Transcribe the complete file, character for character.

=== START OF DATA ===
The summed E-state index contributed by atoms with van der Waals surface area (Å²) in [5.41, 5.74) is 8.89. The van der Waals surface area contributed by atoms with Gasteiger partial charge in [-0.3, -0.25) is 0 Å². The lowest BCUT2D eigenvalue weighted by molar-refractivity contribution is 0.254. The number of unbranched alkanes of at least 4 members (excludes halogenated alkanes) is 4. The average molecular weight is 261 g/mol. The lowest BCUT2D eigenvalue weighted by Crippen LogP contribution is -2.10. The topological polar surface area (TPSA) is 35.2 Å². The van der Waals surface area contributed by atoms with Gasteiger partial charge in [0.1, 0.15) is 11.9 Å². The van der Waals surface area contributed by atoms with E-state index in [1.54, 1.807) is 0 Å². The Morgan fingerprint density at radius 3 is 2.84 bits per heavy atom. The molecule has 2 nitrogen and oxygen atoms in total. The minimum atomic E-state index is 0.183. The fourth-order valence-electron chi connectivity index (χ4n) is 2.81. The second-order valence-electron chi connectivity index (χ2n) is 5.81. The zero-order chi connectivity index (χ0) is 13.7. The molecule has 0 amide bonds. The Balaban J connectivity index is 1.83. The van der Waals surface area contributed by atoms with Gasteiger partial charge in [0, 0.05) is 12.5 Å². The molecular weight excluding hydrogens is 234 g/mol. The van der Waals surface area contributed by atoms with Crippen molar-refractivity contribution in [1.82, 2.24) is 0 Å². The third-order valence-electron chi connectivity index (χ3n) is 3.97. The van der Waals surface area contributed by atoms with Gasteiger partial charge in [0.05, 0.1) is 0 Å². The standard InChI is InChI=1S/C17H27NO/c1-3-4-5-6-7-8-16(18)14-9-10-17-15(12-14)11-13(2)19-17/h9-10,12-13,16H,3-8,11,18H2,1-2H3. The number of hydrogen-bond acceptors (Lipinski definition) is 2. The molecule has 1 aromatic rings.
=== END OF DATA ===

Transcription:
The summed E-state index contributed by atoms with van der Waals surface area (Å²) in [5.41, 5.74) is 8.89. The van der Waals surface area contributed by atoms with Gasteiger partial charge in [-0.3, -0.25) is 0 Å². The lowest BCUT2D eigenvalue weighted by molar-refractivity contribution is 0.254. The number of unbranched alkanes of at least 4 members (excludes halogenated alkanes) is 4. The average molecular weight is 261 g/mol. The lowest BCUT2D eigenvalue weighted by Crippen LogP contribution is -2.10. The topological polar surface area (TPSA) is 35.2 Å². The van der Waals surface area contributed by atoms with Gasteiger partial charge in [0.1, 0.15) is 11.9 Å². The van der Waals surface area contributed by atoms with E-state index in [1.54, 1.807) is 0 Å². The Morgan fingerprint density at radius 3 is 2.84 bits per heavy atom. The molecule has 2 nitrogen and oxygen atoms in total. The minimum atomic E-state index is 0.183. The fourth-order valence-electron chi connectivity index (χ4n) is 2.81. The second-order valence-electron chi connectivity index (χ2n) is 5.81. The zero-order chi connectivity index (χ0) is 13.7. The molecule has 0 amide bonds. The Balaban J connectivity index is 1.83. The van der Waals surface area contributed by atoms with Gasteiger partial charge in [0, 0.05) is 12.5 Å². The molecular weight excluding hydrogens is 234 g/mol. The van der Waals surface area contributed by atoms with Crippen molar-refractivity contribution in [1.82, 2.24) is 0 Å². The third-order valence-electron chi connectivity index (χ3n) is 3.97. The van der Waals surface area contributed by atoms with Gasteiger partial charge in [0.05, 0.1) is 0 Å². The standard InChI is InChI=1S/C17H27NO/c1-3-4-5-6-7-8-16(18)14-9-10-17-15(12-14)11-13(2)19-17/h9-10,12-13,16H,3-8,11,18H2,1-2H3. The number of hydrogen-bond acceptors (Lipinski definition) is 2. The molecule has 1 aromatic rings.